Texas adopts uniform speeds, all day

| 6/20/2011

A new law in Texas that takes effect this fall allows truckers and other drivers to travel at the same speed, night and day.

The new speed rule is welcome news at the Owner-Operator Independent Drivers Association. The Association has long advocated for uniform speeds for all vehicles on Texas roadways.

OOIDA Executive Vice President Todd Spencer said Texas truckers deserve credit for the new law becoming reality. He said their involvement with encouraging state lawmakers to support the bill – HB1353 – was a factor in the rule change.

Existing Texas law authorizes drivers to travel 70 mph during the day along most rural highways. The speed limit drops to 65 mph at night. Trucks are slowed to 60 mph on farm-to-market roads.

Sections of interstates 10 and 20 in west Texas are posted at 80 mph during the day for motorists while trucks are limited to 70 mph. Speeds for all vehicles are lowered to 65 mph at night.

As of Sept. 1, travelers no longer will need to concern themselves with all the different speed limits. The Texas Department of Transportation can begin the process of concealing or removing outdated signage on state roadways.

Gov. Rick Perry signed into law a bill to increase the speed limit on most rural highways to 75 mph day and night – as long as state studies deem it safe. In addition, any speed differential between cars and trucks will be eliminated.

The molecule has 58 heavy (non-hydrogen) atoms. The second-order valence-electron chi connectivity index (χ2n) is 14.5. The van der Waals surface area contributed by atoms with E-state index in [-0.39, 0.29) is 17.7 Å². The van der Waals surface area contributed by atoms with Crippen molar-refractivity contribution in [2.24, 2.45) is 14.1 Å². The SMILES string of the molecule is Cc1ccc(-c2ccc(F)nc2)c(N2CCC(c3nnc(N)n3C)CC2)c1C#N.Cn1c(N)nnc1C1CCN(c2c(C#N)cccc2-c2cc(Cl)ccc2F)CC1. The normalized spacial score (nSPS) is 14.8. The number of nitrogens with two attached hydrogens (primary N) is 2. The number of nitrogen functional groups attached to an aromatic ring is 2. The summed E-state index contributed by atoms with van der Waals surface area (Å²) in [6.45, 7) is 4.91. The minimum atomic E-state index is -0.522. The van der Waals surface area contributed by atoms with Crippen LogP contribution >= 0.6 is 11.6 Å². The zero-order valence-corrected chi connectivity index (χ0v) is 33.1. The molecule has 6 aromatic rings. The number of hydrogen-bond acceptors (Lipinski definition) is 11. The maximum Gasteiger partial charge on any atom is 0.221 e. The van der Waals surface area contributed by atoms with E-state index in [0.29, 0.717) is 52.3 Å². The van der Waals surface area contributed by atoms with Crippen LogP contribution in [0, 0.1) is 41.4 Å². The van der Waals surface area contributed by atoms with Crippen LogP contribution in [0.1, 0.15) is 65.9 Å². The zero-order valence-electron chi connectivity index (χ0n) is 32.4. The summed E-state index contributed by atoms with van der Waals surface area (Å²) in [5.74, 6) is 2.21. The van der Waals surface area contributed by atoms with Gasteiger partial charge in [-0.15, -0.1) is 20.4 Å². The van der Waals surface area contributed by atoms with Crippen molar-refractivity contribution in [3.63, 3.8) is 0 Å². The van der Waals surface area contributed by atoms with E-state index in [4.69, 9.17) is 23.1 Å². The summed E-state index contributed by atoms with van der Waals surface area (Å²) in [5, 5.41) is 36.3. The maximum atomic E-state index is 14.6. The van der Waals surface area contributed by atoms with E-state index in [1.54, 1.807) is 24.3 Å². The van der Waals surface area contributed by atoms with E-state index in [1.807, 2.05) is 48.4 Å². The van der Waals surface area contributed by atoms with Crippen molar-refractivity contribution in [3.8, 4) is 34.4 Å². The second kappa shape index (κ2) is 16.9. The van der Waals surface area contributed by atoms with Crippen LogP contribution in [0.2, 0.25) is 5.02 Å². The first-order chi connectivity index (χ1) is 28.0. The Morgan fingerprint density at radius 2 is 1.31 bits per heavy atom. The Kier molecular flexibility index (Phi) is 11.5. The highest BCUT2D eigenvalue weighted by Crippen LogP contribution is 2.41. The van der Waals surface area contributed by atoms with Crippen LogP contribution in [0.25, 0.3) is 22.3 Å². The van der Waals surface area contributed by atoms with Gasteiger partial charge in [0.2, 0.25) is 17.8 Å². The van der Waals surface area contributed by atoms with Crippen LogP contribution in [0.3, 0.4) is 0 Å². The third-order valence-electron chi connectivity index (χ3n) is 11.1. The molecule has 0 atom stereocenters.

The 80 mph speed limit in West Texas will also apply to all vehicles 24 hours a day.

Rep. Gary Elkins, R-Houston, said it was time to rid the state of slower speeds because they are outdated.

“This is a leftover from the past. Every other state has abolished slower nighttime speed limits. It’s obviously not a safety concern,” Elkins recently told Land Line.

Another benefit to the change pursued by Elkins is that the 75 mph limit will help truckers move goods in a more efficient manner across the state.

Owner-operator and OOIDA Life Member Frank Owen of Waco, TX, said the change will help close the speed gap between what a lot of traffic travels and those vehicles that strictly follow the posted limit.

“The change will really help cut down on interactions between cars and trucks. Everyone will be going about the same speed – as it should be,” he said.

To view other legislative activities of interest for Texas, click here.

Editor’s Note: Please share your thoughts with us about the legislation included in this story. Comments may be sent to statelegislativedesk@ooida.com.